Survival or New Creation?

A Pagan Almanac for July 29-31, 2012

Lunar cycle:
July 29, First day of the full Moon. (The Greeks counted the middle 10 days of the month as being full Moon. That makes it easier to understand how people could meet at full Moon, right?)
July 30, Second day of the full Moon
July 31, Third day of the full Moon

Rome: July 30, dedicated to Fortune

Athens: Hekatombaion 11. The Nemean games begin (in years 2 & 4 of the Olympic cycle)

Democritus wrote: Nothing occurs at random, but everything for a reason and by necessity.

Martyred on this day in:
1566 – Agnes Waterhouse of Chelmsford, Essex
1661 – Jan Vindevogel of Oyche
They died in our name. Let us remember theirs.

William Blake wrote:
If you account it Wisdom when you are angry to be silent and not to show it, I do not account that Wisdom but Folly. Every man’s Wisdom is peculiar to his own individuality.
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Most Witches believe that their religion, if not actually a survival of ancient Pagan religions, is at least a revival of the best aspects of those religions, aspects that were discarded or forbidden during the exclusive hegemony of Christianity in the Western world. Others regard current Paganism to be an idealized reconstruction of those ancient religions, that is, a revival not of the historical religions themselves, but of what such religions could have been at their best.
Of course, the desire to revive ancient Pagan religions has a long history. One could reasonably see it as beginning during the Italian Renaissance, when the revival of classical learning inspired some scholars, such as Marsilio Ficino and Giovanni Pico della Mirandola, to hope for revival of classical religions as well. Interest in that possibility ebbed and flooded during the succeeding centuries. It rose high during the Enlightenment, even higher during the Romanticism of the nineteenth century, and higher yet when fueled by the archaeological discoveries about Goddesses and ancient religions in the late nineteenth century. Ronald Hutton has already provided a masterful analysis of the Romantic roots of modern Paganism.

A watershed event, indeed, a probable date for the beginning of modern Paganism was the publication of Margaret Murray’s The Witchcult in Western Europe in 1922. Criticism of that book as being bad history fails to grasp that the book makes much more sense as theology, not history. As soon as it was published, the book became a new focus for the ongoing interest in reviving ancient religions. Specifically, people began to wonder if it would be possible to revive or recreate the Witchcraft religion that Murray described. Many people may have attempted to do so during the next quarter-century, including the circle of occultists whom Gerald Gardner knew in the New Forest area in the late 1930s, and whose identities Philip Heselton has now established.

However,the first attempt at recreating the religion described by Murray that succeeded was embodied in the coven that Gardner and Edith Woodford-Grimes established soon after World War II. I am fairly sure of that, because I could see while analyzing the BOS documents that Charles Clark had sent to Carl Weschcke that the bottommost layer of the foundation of the Gardnerian “reform” was based totally on Murray’s concepts. Gardner did incorporate raw materials from previous eras, some reaching back into antiquity, but the religion he founded is new. The stones used to build a house may be millions of years old, but the house is only as old as when it was built. The only answer to “survival or new creation?” is “some of both.” It is amusing that some Witches use “eclectic” as a pejorative in describing other, usually newer, Witches, because Gardner was about as eclecric as one can get.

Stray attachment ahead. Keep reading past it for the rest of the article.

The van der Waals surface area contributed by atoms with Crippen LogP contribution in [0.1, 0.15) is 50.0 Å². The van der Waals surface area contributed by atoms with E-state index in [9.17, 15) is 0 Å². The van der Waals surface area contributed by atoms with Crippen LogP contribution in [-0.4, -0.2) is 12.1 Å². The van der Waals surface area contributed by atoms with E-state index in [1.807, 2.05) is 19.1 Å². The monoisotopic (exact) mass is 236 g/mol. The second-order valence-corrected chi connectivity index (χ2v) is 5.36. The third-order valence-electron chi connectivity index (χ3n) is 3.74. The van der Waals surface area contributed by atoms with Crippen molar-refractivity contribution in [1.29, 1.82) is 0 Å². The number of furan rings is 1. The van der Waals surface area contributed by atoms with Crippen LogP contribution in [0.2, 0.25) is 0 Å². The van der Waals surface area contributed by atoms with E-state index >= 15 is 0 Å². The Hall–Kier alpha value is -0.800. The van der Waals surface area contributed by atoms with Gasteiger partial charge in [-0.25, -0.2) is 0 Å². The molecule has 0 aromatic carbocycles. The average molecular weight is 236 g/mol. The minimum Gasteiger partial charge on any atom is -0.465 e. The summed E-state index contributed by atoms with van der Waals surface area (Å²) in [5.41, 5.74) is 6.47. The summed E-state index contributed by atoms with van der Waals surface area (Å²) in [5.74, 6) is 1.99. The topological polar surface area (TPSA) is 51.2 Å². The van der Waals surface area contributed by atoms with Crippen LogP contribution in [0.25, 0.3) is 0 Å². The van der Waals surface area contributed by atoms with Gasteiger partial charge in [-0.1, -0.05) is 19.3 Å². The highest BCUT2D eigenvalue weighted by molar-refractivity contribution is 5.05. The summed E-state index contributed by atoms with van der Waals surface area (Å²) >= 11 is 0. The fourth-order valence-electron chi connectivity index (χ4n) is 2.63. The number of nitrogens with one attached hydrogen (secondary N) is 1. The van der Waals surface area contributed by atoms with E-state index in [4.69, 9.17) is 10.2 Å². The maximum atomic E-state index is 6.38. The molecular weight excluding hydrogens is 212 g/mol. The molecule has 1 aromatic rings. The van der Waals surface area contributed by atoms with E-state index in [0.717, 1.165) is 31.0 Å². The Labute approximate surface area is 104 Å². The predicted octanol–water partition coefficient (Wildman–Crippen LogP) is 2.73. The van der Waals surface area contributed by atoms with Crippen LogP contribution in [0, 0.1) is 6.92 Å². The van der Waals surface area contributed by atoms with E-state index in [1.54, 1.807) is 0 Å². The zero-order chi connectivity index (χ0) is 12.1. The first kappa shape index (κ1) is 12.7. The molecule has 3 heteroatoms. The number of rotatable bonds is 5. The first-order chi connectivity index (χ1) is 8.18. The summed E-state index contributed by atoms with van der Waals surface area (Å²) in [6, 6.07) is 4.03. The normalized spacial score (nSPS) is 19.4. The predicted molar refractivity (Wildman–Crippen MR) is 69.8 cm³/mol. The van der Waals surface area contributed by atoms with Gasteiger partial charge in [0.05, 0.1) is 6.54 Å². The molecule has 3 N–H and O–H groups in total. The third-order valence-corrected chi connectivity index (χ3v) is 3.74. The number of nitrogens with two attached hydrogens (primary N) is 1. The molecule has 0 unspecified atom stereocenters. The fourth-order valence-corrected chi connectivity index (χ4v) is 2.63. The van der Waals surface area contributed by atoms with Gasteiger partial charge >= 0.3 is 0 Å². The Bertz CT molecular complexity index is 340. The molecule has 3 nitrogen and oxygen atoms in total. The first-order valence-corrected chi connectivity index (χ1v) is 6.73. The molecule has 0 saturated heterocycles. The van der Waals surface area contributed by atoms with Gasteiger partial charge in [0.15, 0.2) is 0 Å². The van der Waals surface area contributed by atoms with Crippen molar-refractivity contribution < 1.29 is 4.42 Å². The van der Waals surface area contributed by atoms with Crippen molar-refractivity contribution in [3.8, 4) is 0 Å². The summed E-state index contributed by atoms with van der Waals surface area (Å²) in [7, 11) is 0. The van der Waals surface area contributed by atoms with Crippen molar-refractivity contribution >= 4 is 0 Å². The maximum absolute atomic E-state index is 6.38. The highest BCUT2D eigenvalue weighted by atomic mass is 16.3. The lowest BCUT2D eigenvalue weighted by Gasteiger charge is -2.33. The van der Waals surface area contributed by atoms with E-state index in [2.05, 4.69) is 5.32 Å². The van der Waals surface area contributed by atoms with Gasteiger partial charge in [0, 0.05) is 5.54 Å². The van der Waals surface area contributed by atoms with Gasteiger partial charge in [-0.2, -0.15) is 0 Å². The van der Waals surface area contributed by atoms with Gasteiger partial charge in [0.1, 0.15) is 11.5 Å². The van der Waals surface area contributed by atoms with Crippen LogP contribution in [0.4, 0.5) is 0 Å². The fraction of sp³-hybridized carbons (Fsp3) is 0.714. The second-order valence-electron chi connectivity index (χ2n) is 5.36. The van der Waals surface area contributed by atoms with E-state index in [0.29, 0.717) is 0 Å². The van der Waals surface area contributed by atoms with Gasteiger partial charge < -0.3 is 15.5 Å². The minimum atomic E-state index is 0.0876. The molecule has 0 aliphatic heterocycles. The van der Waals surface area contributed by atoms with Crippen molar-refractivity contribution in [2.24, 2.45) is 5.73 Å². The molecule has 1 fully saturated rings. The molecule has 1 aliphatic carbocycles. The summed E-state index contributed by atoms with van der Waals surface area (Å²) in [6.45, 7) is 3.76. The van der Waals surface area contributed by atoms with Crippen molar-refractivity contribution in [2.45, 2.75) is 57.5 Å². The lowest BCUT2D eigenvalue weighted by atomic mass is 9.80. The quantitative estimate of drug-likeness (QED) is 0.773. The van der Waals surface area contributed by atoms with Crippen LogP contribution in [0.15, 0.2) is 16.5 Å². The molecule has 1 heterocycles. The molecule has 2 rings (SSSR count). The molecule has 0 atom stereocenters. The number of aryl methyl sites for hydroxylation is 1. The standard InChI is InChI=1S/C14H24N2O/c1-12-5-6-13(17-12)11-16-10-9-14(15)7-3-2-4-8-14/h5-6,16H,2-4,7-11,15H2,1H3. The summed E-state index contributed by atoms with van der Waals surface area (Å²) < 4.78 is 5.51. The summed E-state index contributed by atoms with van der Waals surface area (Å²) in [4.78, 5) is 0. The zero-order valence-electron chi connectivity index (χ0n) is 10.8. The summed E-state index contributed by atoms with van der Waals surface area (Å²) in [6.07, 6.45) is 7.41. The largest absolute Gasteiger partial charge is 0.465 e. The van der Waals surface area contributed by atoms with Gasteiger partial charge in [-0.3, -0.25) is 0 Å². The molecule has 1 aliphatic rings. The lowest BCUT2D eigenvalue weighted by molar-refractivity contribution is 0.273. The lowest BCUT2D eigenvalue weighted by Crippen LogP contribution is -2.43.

In his three major books (High Magic’s Aid, Witchcraft Today, and The Meaning of Witchcraft), Gardner paints a seductive picture (based on Murray’s theories) of Witchcraft as a secretive Pagan religion that had somehow managed to survive into the twentieth century. Many followers of the Wiccan religion believe that it should still be a tiny, secretive cult that one can learn about only by word of mouth (in the era of the Internet!?!). However, it should be obvious that Gardner intended Wicca to be a world-class religion, not that sort of tiny cult. If he had intended the latter, he would never have written his books, which are obviously intended to promote the growth of the new religion that he, Edith, Doreen Valiente, and others created between the 1940s and the 1960s.

Gardnerian Wicca was the catalyst that set off the growth of the Pagan movement, as Chas Clifton has argued in Her Hidden Children. Although there were some pre-Gardnerian Witches who followed a Pagan religion somewhat similar to Gardnerian Wicca, and although there were and are a fair number of Pagan revivalist groups whose origin was independent of Gardnerian Wicca, all such Witches and Pagans quickly adopted Gardner’s innovations, which provided a praxis, a theology, or both that these groups had been lacking. The now familiar ritual format for a Gardnerian circle working is always evidence that a group has been heavily influenced by Gardnerian practice.

Until about 1963, there were only a handful (maybe two handsful) of Pagans and Witch covens who believed they were practicing a distinct religion. It was the “Gardnerian magnet” (as Clifton has described it) that catalyzed the proliferation of Paganism in America. This modern Paganism is a thoroughly urban religion. Its initial growth in the late 1960s and the early 1970s was concentrated around the major metropolises. It began to spread from the Buckland’s Gardnerian coven on Long Island in 1963; from 1967 on in San Francisco and Los Angeles; from 1969 on in Boston and Chicago, from where the movement spread around the Great Lakes; and from 1971 in the region around Washington D.C. In fact, roughly half of the major developments in the Pagan movement in the New World took place in California between 1957 and 1977. The movement did not begin to grow rapidly in the rest of the US until the late 1970s.